Finally, the Brazilian IPO market in 2016 was essentially inactive, as in 2015 and 2014, with only one IPO taking place in the last quarter of 2016, the first since June 2015, mainly because of Brazil’s ongoing battle with economic recession and due to the global economic uncertainty of recent years. We do expect some changes in this scenario for 2017, since there have been several talks in the press of a number of companies considering an IPO, subject however to an effective recovery of market and economic conditions. In the meanwhile, 2016 confirmed last years’ trend for the issuance of corporate bonds (debêntures) as the current financing choice for many companies, with a number of high-volume funding rounds being successfully concluded, generating an aggregate funding volume similar to 2015 and significantly greater than in 2014.

  7. 4.

    Discuss the level of M&A activity you have seen over 2016 and expect to see in 2017 of:
    (i) pure domestic deals;
    (ii) deals in your jurisdiction involving a domestic target and foreign acquirer from Latin America, or a foreign acquirer from outside Latin America; and
    (iii) deals involving a domestic acquirer and foreign target in Latin America or a foreign target outside Latin America.

  8. Pure domestic deals remain the usual practice, especially within the context of a consolidation trend in certain industries. However, it is expected that the most significant deals in amounts involved will continue to be represented by cross-border transactions.

    As in previous years, Brazil will be the stage for a number of significant cross-border transactions, both inbound and outbound, with M&A transactions involving Brazilian targets and foreign acquirers rising as Brazilian economy struggles with recovery from the recession, high levels of inflation and interest rates. Within Latin America, Brazil maintains its role as the main economy in the region, despite the increasing importance of economies such as Mexico, Chile and Colombia, although one must pay attention to the potential recovery of the Argentinean economy.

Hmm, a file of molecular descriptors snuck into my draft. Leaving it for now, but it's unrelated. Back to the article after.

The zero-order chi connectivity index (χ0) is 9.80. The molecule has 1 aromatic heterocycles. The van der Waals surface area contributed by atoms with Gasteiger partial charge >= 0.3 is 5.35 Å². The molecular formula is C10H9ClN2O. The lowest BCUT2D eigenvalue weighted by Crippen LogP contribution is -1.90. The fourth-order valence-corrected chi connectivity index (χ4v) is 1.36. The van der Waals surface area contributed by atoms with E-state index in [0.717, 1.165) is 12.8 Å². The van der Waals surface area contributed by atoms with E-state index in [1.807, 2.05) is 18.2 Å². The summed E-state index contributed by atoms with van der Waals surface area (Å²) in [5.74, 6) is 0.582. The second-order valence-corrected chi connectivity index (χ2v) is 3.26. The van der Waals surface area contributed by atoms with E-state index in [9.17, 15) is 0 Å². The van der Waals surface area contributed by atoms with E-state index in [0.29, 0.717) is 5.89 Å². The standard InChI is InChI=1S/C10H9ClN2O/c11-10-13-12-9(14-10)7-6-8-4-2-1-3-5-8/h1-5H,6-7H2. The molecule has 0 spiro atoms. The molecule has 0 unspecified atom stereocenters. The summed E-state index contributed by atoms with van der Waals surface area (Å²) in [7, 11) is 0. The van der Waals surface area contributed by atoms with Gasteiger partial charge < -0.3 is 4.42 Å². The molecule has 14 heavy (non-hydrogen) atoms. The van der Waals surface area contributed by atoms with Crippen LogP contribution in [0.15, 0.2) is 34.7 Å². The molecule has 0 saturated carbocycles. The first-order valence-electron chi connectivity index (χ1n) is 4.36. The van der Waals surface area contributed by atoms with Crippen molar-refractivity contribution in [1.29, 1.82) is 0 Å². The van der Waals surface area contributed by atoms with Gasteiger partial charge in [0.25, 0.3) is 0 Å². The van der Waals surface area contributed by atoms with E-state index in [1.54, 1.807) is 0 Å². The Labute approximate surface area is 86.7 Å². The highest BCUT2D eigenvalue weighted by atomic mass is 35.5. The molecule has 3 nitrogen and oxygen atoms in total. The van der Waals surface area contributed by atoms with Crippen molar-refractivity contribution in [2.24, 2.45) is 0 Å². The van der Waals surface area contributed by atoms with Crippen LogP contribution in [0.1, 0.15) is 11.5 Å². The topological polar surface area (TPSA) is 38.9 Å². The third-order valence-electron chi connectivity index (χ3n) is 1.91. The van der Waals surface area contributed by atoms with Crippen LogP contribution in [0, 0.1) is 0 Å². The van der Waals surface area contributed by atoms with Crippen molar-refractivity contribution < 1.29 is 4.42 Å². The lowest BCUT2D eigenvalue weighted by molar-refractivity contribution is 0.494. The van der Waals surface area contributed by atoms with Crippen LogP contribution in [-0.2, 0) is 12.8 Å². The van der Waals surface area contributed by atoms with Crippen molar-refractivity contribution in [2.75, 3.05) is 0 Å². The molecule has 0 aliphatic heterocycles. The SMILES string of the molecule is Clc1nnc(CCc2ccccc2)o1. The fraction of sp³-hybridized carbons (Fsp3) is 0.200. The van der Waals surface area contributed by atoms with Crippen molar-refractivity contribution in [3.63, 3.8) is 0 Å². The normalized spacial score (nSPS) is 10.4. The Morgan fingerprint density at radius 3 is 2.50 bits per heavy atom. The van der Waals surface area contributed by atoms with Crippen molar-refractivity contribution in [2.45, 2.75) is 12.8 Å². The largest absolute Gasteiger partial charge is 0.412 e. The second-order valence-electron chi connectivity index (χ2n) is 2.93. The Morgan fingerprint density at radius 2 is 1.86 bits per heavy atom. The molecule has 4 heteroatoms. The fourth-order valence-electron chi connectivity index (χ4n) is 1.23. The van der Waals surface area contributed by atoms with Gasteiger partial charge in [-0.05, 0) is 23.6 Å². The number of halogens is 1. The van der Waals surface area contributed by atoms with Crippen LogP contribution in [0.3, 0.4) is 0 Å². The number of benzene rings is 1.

9. 5.

    What is the level of private equity activity? Are domestic or international funds involved? What kinds of deals are they doing?

  10. Private equity activity represented a major component of the Brazilian M&A market in 2016. More specifically, the participation of local private equity firms and investment banks in M&A deals has gained significant prominence over the past couple of years and this trend is expected to continue throughout 2017, including divestitures that are swept up by other private equity funds.

    Depending on the improvement of market conditions and a lower degree of uncertainty, the involvement of international private equity funds may increase in 2017 as compared to 2016, especially considering the economic recession and the Brazilian currency’s steep devaluation over the past couple of years, conditions which are aiding the funds to spot interesting local M&A opportunities and lower asset values.

  11. 6.

    Is acquisition financing available for deals? For strategic buyers? For private equity buyers? From domestic or international sources? What amount of debt/ equity leverage are you seeing in private equity transactions? Where is financing coming from – domestic sources, international lenders? Governmental agencies? Banks or capital markets?